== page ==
Salvation comes through Jesus. When we accept Jesus, repent and follow him, the scriptures teach us that we become his sons and daughters (see especially Mosiah 27:25). Therefore, when a man or woman refuses to make peace, can he or she say, truthfully, “I have accepted Jesus into my life”? Not according to this basic principle taught by Jesus, himself.

Now, I realize the extreme nature of that statement. I have, no doubt, overshot the mark, but I do it to get your attention. I am no worse than anyone else in my ability to ignore the scriptures that counsel us to avoid contention and to be peacemakers. Both sides of the most recent issues in Mormonism have shared time contending more than warmly with the other side and blatantly ignoring any opportunity to sue for peace. However, since Kate Kelly’s excommunication, some people on both sides have polarized their positions to an alarming degree. I am still progressive, and I will still fight what I believe is the good fight on behalf of the equality OW fights for, for example, but my hope is that we can all continue on without actually fighting. When has anyone ever accepted an opinion that someone else tried to force on her or him?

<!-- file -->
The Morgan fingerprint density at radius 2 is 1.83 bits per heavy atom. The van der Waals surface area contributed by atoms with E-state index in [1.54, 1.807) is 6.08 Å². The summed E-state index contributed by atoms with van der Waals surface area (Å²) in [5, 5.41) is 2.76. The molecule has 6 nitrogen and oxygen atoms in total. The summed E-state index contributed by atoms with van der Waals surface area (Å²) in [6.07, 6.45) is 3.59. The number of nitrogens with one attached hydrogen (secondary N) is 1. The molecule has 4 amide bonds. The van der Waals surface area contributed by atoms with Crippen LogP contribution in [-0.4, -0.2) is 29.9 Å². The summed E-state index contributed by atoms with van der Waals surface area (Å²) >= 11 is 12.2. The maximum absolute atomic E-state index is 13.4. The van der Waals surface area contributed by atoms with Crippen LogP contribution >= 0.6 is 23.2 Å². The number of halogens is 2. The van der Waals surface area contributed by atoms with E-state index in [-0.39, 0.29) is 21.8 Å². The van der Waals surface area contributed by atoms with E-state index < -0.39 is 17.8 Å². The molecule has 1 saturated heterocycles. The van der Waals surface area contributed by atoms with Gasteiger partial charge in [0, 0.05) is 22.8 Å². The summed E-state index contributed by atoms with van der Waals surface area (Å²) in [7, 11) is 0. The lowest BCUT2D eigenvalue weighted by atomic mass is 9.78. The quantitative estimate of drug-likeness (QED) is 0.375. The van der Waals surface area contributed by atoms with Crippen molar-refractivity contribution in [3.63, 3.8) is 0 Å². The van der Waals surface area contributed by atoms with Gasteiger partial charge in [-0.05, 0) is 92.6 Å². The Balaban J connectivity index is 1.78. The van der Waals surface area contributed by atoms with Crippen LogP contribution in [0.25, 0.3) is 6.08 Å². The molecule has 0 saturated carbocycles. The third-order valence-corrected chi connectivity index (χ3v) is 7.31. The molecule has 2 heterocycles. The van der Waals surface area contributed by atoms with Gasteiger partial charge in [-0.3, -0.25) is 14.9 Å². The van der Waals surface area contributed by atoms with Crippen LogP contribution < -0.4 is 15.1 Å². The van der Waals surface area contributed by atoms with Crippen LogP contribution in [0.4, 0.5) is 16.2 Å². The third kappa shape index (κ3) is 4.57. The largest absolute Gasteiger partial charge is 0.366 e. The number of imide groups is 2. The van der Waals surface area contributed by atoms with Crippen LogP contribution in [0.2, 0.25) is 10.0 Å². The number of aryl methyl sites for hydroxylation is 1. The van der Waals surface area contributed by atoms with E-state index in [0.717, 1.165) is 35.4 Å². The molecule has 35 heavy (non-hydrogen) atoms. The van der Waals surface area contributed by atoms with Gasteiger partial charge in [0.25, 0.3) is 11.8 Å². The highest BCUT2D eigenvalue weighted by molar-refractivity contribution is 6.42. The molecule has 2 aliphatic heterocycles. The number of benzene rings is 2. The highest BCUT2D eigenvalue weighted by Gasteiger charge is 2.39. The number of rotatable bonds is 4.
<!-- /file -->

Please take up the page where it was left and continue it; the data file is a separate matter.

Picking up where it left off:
Of course, I can “preach” all I want, and hardly anyone will listen. I expect contentious comments to this article. I expect harsh judgments because, as I just said, no Christian likes to be told what to do. No Christian likes to be told that she or he is following Christ incorrectly, and no one likes to have an opinion forced on her or him. While my words might reach someone, I will leave it up to someone else, President Uchtdorf, who said it best:

“Stop it!